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Why Addressing Mental Health at Work Matters

People are a lot more comfortable discussing mental health, these days, and we think that is a good thing. Not just for employees who benefit from improved states of mind, but also for employers who reap the rewards of a more present, engaged workforce.

The truth is, mental health affects us all in some way, whether it’s our own struggle or that of someone we know. In any given year, nearly 20% of adults in the U.S. experience some form of mental illness. That means one out of every five workers you employ could be battling a mood-altering health condition that affects their personal life and, ultimately, their job performance.

Employers have an obligation to provide a safe, healthy work environment—and that is not limited to physical well-being. In this blog post, we’ll gain a better understanding of mental illness, learn how to identify the challenges it can pose in the workplace, and provide strategies for keeping employees healthy, happy, and productive.

Understanding Mental Illness

According to the American Psychiatric Association, a mental illness is any health condition that causes changes in emotion, thinking, behavior, or a combination of the three. Mental illness is common and treatable, with most individuals maintaining full functionality in their lives.

Anxiety, depression, and post-traumatic stress disorder (PTSD) are among the most common mental illnesses. Often, mental health issues can be intertwined with other physical health conditions, like heart disease or diabetes.

Mental health issues not only take a toll on employees, but they can be costly to employers as well. According to the World Health Organization (WHO), an estimated 12 billion working days are lost globally each year to depression and anxiety at a cost of $1 trillion in lost productivity.

Identifying Mental Health Challenges in the Workplace

The challenges mental health present in the workplace are common, yet often overlooked or misinterpreted. Furthermore, employees may be hesitant or unwilling to speak up about their struggles. This can lead to serious consequences for the affected individuals and the organization.

Before you can address these challenges in the workplace, you should be able to identify them. While you may not know exactly what the employee is struggling with, here are some indicators it may be a good time to check in with them or provide additional support:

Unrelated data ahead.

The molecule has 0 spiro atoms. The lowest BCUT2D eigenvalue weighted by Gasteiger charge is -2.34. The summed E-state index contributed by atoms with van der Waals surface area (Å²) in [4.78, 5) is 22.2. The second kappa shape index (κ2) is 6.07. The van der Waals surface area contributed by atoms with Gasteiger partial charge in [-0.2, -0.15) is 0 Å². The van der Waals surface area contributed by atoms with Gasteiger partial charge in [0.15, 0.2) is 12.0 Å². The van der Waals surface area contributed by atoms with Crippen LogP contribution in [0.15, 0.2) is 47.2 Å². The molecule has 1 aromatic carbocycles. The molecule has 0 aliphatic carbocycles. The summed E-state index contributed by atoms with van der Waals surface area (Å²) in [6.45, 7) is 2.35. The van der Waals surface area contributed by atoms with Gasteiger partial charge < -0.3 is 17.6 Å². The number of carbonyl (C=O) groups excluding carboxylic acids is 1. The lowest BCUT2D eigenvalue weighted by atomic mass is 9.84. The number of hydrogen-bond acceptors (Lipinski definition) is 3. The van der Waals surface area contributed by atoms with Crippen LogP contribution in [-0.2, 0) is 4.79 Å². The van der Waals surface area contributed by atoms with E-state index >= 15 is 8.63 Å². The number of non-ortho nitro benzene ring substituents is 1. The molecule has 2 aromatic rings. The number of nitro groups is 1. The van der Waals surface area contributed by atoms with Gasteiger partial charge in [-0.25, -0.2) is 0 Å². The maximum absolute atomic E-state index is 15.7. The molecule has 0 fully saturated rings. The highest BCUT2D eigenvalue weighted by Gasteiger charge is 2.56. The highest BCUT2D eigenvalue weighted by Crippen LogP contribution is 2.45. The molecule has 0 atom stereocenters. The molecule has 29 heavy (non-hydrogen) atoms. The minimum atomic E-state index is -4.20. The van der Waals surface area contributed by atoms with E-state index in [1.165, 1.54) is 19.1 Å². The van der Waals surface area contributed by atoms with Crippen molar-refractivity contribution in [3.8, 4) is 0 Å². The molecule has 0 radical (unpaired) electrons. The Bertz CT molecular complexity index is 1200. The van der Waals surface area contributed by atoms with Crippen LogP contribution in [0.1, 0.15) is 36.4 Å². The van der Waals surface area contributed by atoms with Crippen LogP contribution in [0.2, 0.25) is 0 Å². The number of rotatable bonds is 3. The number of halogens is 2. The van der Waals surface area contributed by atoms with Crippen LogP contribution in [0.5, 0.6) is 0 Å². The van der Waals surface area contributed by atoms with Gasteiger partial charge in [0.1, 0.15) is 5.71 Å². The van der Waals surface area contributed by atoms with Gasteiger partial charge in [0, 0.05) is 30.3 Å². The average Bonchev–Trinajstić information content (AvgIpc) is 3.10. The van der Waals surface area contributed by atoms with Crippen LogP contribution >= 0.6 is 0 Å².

• Changes in behavior or mood
  • Increased absenteeism or tardiness
  • Decreased productivity or quality of work
  • Difficulty concentrating or making decisions
  • Withdrawal from social interactions

Strategies for Addressing Mental Health at Work

After identifying mental health challenges on the job, managers and leaders should take compassionate and supportive measures to address them. The following strategies can make things easier.

Start the conversation

If you notice an employee struggling, broach the subject with empathy and without judgement. Let them know you have noticed a change and you are curious about their well-being.

Listen with Intent

When an employee is sharing their struggles, be engaged and listen actively. That means paying attention to what they are saying, asking thoughtful questions, and reiterating what you have heard to show your understanding. Let them know you are there to support them and you are committed to helping.

Be Flexible

Poor mental health can make it challenging for employees to perform at their best under certain conditions. Be accommodating with work schedules, deadlines, and assignments where possible to help minimize their stress and anxiety.

Create a Culture of Care

Employees are one of the greatest assets an organization has, so it is important to prioritize their overall well-being. Leaders should actively—and authentically—promote a culture of care in the workplace that emphasizes both physical and mental health, appropriate work-life integration, and healthy habits like good nutrition and proper rest.

Invest in Your Employees’ Mental Health with an Employee Assistance Program

An employee assistance program (EAP) offers confidential support to employees dealing with mental health challenges. This includes assessments, counseling, referrals, and ongoing follow-up services. EAPs also extend short-term counseling support and facilitate access to resources and treatment facilities for employees and their loved ones.

EAPs serve a crucial role in helping businesses tackle elements contributing to a negative work atmosphere, helping them not only mitigate but also prevent such issues. Moreover, EAPs can significantly benefit businesses by:

  • Lowering absenteeism
  • Reducing workplace accidents
  • Decreasing healthcare expenses
  • Promoting work-life equilibrium for employees

Employers who prioritize mental health in the workplace not only provide a safe working environment for their employees, but they can also increase retention and productivity. Using these wellness strategies can help you and your leaders offer a comfortable space for approaching mental health topics, offer support and resources, and keep your employees healthy, happy, and engaged.

Learn how to boost employee engagement while minimizing healthcare costs for your organization.

Related Categories

Employee Health & Wellness

Roxanne Leal

Roxanne Leal is the Director of Wellness for SWBC Employee Benefits Group. She specializes in developing strategic wellness programs based on high-cost claims, survey data, and aggregate reports.

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